Additionally, it allows writers to build their own following, engage with their community in the comments section of every post they publish, get feedback on their writing, and if all goes according to Harsh’s plan, even be able to monetise their content soon.
YourQuote identifies itself as a short fiction and poetry writing app, but the form is not set in stone. In the backend, the app curates personalised reading experiences for users based on their search preferences and populates their feeds with varied but similarly-themed content.
The app, available on Android and iOS, supports 13 Indic languages and does not require extensive sign-up details.
How it works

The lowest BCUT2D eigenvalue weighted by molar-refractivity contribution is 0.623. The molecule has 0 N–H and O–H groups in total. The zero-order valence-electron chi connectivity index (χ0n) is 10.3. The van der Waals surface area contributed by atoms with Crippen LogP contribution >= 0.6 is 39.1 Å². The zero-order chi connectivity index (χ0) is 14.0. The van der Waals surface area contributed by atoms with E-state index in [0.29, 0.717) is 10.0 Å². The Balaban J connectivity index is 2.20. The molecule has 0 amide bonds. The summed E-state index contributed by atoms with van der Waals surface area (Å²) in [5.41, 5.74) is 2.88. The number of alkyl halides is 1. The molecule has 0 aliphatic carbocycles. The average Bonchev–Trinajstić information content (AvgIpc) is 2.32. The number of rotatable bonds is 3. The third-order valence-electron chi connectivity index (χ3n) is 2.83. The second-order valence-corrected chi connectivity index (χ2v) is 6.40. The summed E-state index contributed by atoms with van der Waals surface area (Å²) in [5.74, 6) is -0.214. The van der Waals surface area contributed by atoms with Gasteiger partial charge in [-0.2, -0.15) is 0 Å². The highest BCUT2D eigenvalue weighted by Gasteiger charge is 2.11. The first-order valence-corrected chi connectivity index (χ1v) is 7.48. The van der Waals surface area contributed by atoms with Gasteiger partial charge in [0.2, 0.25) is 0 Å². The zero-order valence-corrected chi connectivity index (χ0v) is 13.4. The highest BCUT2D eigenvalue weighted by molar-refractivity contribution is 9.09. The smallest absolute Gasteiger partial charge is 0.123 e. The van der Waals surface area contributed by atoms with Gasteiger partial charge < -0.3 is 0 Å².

Once users sign up on the app, they can start posting text using the free creator tools available to them, which mainly include emotive backgrounds and fonts. Topics can be added via hashtags.
Every post on the platform automatically carries the YourQuote watermark on the bottom, which Harsh says has helped the community grow and add more users.
“My thought process when starting the company was: why are only famous people’s quotes featured on Google?” Harsh says, adding that YourQuote is optimised in such a way that it has top hits on the search engine for several keywords — mostly regional (for example, Raksha Bandhan quotes), than generic (for example, love and relationship quotes).
Screenshots of the app
YourQuote offers writers a premium model. The startup — profitable every quarter, so far — makes most of its money (nearly 50 percent) from creators and writers on the platform. The premium version offers writers a lot more tools to work with, access to data about their readership and their post interactions, as well as the option to download all the content they’ve ever posted on the platform as an MS Word or PDF file.